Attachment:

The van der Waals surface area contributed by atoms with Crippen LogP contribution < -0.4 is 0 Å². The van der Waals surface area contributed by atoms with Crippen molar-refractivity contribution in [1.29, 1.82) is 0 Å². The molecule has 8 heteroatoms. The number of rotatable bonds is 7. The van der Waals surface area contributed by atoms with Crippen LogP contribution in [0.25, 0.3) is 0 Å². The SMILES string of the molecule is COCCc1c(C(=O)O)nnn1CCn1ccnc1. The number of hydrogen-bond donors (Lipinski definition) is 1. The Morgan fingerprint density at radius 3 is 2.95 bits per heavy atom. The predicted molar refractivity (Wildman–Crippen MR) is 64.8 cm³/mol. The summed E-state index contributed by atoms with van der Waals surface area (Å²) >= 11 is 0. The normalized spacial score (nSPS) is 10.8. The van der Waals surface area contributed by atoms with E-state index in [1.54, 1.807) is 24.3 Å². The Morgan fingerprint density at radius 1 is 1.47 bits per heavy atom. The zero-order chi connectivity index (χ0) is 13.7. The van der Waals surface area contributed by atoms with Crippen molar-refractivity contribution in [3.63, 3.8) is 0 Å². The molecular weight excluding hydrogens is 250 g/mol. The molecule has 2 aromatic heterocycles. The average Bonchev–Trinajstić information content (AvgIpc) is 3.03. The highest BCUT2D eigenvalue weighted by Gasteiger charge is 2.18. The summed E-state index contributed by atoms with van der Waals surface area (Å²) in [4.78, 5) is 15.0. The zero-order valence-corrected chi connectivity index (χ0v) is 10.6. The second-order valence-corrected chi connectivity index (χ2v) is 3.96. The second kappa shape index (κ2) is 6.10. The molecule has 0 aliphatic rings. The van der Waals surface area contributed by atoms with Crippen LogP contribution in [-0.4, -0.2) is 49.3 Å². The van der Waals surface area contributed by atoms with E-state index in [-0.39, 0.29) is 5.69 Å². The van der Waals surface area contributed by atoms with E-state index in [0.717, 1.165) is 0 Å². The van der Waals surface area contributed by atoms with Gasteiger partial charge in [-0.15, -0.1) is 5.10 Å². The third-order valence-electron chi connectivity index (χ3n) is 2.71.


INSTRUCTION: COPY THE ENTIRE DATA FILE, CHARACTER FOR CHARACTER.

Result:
The van der Waals surface area contributed by atoms with Crippen LogP contribution < -0.4 is 0 Å². The van der Waals surface area contributed by atoms with Crippen molar-refractivity contribution in [1.29, 1.82) is 0 Å². The molecule has 8 heteroatoms. The number of rotatable bonds is 7. The van der Waals surface area contributed by atoms with Crippen LogP contribution in [0.25, 0.3) is 0 Å². The SMILES string of the molecule is COCCc1c(C(=O)O)nnn1CCn1ccnc1. The number of hydrogen-bond donors (Lipinski definition) is 1. The Morgan fingerprint density at radius 3 is 2.95 bits per heavy atom. The predicted molar refractivity (Wildman–Crippen MR) is 64.8 cm³/mol. The summed E-state index contributed by atoms with van der Waals surface area (Å²) >= 11 is 0. The normalized spacial score (nSPS) is 10.8. The van der Waals surface area contributed by atoms with E-state index in [1.54, 1.807) is 24.3 Å². The Morgan fingerprint density at radius 1 is 1.47 bits per heavy atom. The zero-order chi connectivity index (χ0) is 13.7. The van der Waals surface area contributed by atoms with Crippen molar-refractivity contribution in [3.63, 3.8) is 0 Å². The molecular weight excluding hydrogens is 250 g/mol. The molecule has 2 aromatic heterocycles. The average Bonchev–Trinajstić information content (AvgIpc) is 3.03. The highest BCUT2D eigenvalue weighted by Gasteiger charge is 2.18. The summed E-state index contributed by atoms with van der Waals surface area (Å²) in [4.78, 5) is 15.0. The zero-order valence-corrected chi connectivity index (χ0v) is 10.6. The second-order valence-corrected chi connectivity index (χ2v) is 3.96. The second kappa shape index (κ2) is 6.10. The molecule has 0 aliphatic rings. The van der Waals surface area contributed by atoms with Crippen LogP contribution in [-0.4, -0.2) is 49.3 Å². The van der Waals surface area contributed by atoms with E-state index in [-0.39, 0.29) is 5.69 Å². The van der Waals surface area contributed by atoms with E-state index in [0.717, 1.165) is 0 Å². The van der Waals surface area contributed by atoms with Gasteiger partial charge in [-0.15, -0.1) is 5.10 Å². The third-order valence-electron chi connectivity index (χ3n) is 2.71.